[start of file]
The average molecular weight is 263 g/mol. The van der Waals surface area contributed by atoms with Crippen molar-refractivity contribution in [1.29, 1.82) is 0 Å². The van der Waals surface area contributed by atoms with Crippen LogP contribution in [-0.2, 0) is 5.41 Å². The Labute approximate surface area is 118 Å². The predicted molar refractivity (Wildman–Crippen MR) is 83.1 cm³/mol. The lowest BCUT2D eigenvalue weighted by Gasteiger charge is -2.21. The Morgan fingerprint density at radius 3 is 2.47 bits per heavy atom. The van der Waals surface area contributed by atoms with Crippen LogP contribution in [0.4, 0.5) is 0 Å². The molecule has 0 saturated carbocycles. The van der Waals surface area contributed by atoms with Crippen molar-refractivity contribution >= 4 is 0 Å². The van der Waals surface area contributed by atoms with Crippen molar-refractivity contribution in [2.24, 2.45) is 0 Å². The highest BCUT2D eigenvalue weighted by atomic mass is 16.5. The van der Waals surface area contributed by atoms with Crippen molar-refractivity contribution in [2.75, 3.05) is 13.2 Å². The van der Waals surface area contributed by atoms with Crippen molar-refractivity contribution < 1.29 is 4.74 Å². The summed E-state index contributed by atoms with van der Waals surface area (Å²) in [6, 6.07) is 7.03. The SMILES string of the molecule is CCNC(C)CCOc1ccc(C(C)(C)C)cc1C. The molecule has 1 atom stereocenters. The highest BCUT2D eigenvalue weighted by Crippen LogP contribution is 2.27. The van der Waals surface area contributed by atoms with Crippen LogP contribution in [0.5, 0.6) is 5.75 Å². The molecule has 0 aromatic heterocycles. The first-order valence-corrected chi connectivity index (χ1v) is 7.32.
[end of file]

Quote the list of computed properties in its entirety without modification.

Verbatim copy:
The average molecular weight is 263 g/mol. The van der Waals surface area contributed by atoms with Crippen molar-refractivity contribution in [1.29, 1.82) is 0 Å². The van der Waals surface area contributed by atoms with Crippen LogP contribution in [-0.2, 0) is 5.41 Å². The Labute approximate surface area is 118 Å². The predicted molar refractivity (Wildman–Crippen MR) is 83.1 cm³/mol. The lowest BCUT2D eigenvalue weighted by Gasteiger charge is -2.21. The Morgan fingerprint density at radius 3 is 2.47 bits per heavy atom. The van der Waals surface area contributed by atoms with Crippen LogP contribution in [0.4, 0.5) is 0 Å². The molecule has 0 saturated carbocycles. The van der Waals surface area contributed by atoms with Crippen molar-refractivity contribution >= 4 is 0 Å². The van der Waals surface area contributed by atoms with Crippen molar-refractivity contribution in [2.24, 2.45) is 0 Å². The highest BCUT2D eigenvalue weighted by atomic mass is 16.5. The van der Waals surface area contributed by atoms with Crippen molar-refractivity contribution in [2.75, 3.05) is 13.2 Å². The van der Waals surface area contributed by atoms with Crippen molar-refractivity contribution < 1.29 is 4.74 Å². The summed E-state index contributed by atoms with van der Waals surface area (Å²) in [6, 6.07) is 7.03. The SMILES string of the molecule is CCNC(C)CCOc1ccc(C(C)(C)C)cc1C. The molecule has 1 atom stereocenters. The highest BCUT2D eigenvalue weighted by Crippen LogP contribution is 2.27. The van der Waals surface area contributed by atoms with Crippen LogP contribution in [0.5, 0.6) is 5.75 Å². The molecule has 0 aromatic heterocycles. The first-order valence-corrected chi connectivity index (χ1v) is 7.32.